Online research communities burst onto the scene a couple of years ago, along with buzzwords and phrases such as ‘ceding control’, ‘collaboration’ and ‘co-creation’.
Research communities are the fastest-growing area of market research, but not because individuals and businesses have become evangelical about sharing power. No, the key driver is that research communities are delivering great cost savings, along with great insight.
According to one of our clients, the demand in these recessionary times is for solutions to be ‘outside the box, inside the budget’, and that is exactly what research communities are delivering.
EasyJet customer research manager Sophie Dekkers said the airline’s research community enabled her to conduct more research, into more areas of the business and in a faster timeframe – but within the same budget.
Another client told us that it saved £200,000 in the first six months of using its community. So, why and how are research communities delivering this sort of return on investment?
The three main drivers of community value are:
The proximity of the authentic voice of the customer
As online communities are populated by real customers, their views command the attention of marketers – something that disembodied tables of numbers struggle to emulate. Because marketers can ask follow-up questions and get swift replies, there is no room left to blame the survey or the methodology. If the customers do not like a new idea they say so, in their own words.
The continuity of the learning
Traditional research is a series of one-off research projects, with little joined-up learning for the research provider or the buyer.
The moderators of communities work with their participants and clients five days a week (and in some cases, seven). Just like conversations in the real world, every discussion adds to the total body of knowledge.
We know the history of each member and can interpret their latest responses in terms of what they have told us before. The weekly conversations that take place between the moderators and the marketers breed a fresh depth of knowledge that enhances the value of future questions.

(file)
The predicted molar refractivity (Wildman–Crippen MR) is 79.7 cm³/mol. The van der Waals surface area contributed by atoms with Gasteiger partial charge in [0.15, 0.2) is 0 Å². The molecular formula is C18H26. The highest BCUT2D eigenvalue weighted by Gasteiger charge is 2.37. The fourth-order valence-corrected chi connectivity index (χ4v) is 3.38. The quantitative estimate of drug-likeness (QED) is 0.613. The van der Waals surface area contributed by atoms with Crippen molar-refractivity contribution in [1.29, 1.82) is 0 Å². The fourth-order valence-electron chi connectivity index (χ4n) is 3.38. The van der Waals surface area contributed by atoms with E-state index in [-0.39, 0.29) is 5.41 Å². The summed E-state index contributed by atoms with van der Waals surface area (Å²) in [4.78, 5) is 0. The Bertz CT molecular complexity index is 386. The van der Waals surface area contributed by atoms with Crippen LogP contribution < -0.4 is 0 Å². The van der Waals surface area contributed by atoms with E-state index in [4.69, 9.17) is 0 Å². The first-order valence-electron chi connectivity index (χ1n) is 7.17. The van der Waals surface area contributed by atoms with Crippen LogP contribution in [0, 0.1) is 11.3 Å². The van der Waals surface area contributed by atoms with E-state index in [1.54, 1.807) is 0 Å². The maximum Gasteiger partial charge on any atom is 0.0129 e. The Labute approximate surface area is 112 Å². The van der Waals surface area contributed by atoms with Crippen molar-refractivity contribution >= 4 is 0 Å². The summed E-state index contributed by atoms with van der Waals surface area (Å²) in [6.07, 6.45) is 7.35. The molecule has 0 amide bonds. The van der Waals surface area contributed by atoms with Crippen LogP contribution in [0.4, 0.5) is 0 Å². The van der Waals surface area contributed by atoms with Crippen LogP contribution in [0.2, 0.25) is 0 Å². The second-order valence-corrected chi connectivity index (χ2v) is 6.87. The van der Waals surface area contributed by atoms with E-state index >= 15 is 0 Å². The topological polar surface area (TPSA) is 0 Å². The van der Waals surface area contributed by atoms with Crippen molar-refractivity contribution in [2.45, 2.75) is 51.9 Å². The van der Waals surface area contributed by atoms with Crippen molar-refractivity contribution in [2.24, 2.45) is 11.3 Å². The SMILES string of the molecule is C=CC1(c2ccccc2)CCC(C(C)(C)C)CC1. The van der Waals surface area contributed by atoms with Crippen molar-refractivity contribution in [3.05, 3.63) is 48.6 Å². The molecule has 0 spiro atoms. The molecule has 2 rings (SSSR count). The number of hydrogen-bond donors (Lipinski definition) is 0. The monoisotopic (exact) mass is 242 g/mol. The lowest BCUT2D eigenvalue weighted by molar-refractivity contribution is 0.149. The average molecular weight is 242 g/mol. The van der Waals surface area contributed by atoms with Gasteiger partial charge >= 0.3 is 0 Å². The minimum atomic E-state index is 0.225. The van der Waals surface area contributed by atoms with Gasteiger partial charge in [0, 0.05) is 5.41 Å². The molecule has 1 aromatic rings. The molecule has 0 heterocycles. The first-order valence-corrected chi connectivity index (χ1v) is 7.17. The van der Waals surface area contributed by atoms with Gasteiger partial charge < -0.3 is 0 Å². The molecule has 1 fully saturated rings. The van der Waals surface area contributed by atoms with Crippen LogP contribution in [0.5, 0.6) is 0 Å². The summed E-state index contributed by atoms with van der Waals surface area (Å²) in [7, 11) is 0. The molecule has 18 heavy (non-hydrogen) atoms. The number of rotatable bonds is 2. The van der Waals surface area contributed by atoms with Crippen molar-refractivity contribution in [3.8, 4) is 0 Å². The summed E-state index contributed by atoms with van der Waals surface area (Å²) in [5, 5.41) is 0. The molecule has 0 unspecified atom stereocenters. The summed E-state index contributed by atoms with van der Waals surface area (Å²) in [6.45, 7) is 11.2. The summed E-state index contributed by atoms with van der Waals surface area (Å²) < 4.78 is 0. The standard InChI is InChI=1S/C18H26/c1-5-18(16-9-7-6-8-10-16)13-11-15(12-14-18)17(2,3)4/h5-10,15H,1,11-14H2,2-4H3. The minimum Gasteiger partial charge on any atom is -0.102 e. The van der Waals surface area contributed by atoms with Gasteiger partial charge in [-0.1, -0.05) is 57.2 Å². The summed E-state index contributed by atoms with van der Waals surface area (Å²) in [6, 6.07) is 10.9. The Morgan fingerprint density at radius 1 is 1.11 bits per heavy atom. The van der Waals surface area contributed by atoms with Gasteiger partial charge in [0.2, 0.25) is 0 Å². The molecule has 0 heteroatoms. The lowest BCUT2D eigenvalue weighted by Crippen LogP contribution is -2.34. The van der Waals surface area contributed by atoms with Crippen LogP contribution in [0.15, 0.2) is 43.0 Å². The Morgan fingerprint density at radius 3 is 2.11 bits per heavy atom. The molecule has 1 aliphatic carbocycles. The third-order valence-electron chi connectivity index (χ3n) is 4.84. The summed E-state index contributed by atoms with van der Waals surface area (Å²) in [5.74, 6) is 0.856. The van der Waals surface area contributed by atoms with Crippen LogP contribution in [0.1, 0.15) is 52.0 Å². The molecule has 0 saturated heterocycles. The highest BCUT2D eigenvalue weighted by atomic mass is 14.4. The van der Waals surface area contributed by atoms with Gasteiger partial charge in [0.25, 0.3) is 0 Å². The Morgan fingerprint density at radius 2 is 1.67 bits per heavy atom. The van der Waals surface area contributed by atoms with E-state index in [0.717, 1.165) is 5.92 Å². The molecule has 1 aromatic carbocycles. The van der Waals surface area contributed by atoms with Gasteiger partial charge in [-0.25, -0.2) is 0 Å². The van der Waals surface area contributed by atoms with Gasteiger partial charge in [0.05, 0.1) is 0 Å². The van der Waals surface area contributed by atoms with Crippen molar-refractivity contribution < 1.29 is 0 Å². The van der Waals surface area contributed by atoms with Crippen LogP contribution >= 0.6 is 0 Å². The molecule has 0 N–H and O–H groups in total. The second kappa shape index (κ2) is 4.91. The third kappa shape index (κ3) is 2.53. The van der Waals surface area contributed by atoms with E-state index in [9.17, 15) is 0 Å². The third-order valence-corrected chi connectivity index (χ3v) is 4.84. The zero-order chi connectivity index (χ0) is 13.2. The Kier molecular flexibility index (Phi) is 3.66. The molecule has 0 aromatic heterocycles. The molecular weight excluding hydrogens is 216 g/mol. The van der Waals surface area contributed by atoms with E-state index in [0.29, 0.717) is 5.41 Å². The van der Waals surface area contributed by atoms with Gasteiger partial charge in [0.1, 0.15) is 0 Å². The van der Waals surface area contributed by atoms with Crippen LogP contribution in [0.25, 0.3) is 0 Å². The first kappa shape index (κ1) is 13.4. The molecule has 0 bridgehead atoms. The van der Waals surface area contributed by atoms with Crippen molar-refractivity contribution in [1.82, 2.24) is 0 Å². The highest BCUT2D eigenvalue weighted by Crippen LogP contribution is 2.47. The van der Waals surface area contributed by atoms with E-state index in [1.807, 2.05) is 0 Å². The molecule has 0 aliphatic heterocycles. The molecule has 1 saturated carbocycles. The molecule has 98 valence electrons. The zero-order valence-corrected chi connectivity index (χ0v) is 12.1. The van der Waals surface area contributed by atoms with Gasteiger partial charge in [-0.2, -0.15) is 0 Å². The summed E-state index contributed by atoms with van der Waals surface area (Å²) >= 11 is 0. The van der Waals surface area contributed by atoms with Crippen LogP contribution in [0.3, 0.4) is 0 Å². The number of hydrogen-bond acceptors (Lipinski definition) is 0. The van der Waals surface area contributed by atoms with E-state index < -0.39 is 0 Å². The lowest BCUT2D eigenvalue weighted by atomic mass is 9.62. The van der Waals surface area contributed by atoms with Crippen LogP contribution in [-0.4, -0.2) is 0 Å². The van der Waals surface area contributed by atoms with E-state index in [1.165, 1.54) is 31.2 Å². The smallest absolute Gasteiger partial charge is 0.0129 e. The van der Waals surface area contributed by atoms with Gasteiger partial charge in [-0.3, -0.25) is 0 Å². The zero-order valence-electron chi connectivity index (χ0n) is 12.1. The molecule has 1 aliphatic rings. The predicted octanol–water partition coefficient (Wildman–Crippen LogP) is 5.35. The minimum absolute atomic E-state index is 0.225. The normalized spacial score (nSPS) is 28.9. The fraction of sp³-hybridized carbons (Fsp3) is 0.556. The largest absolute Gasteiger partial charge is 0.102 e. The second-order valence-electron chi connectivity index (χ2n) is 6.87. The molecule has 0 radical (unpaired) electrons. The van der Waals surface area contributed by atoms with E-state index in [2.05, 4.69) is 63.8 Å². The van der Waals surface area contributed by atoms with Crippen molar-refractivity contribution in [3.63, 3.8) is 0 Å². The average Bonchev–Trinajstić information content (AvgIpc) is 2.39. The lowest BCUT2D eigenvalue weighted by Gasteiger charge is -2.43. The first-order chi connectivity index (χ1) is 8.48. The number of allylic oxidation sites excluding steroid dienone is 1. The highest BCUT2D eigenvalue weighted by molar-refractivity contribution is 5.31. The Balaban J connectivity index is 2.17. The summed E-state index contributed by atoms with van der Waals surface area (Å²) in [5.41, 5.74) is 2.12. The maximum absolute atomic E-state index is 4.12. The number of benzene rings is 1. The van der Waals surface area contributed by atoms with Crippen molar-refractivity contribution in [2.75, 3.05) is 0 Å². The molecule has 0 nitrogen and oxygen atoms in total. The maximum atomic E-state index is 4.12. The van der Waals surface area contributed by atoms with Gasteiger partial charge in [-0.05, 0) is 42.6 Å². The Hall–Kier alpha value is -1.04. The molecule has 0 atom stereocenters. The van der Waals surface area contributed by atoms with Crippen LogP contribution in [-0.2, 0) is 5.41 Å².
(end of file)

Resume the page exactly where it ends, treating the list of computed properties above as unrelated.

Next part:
The ability to answer small questions
In the day-to-day life of a brand, major queries are outnumbered by a plethora of small questions, such as: ‘Why do people prefer this to that?’ In most cases, these small questions are not answered, or they are bundled together to make a bigger project, or the question is broadened to justify the cost of a project. Yet, because communities are always on, small questions are asked every week, often more than once a week, as and when they arise, in a way that is effectively free at the point of use.
In the future, there are three trends that will change the relationship between marketers and researchers.
Conventional quantitative studies will be increasingly seen as unable to provide valuable insight, and as being poor value for money.
Research communities will become the centrepiece of many companies’ insight strategies, answering some questions directly, dictating the needs for some research and tying the various strands together.
Other types of market research will appear over the next few years, leveraging word of mouth, behavioural targeting, mobile technologies and social networks, complementing and, in some cases, replacing traditional research.
For many years, we have allowed ourselves to be too cowed by the phrase ‘if you can’t measure it, you can’t manage it’. Now we are realising that, in many cases, ‘if you can measure it, then you are looking at the wrong thing’.
Ray Poynter is a director of specialist online-research agency Virtual Surveys. Contact him at firstname.lastname@example.org
Vist the website at www.virtualsurveys.com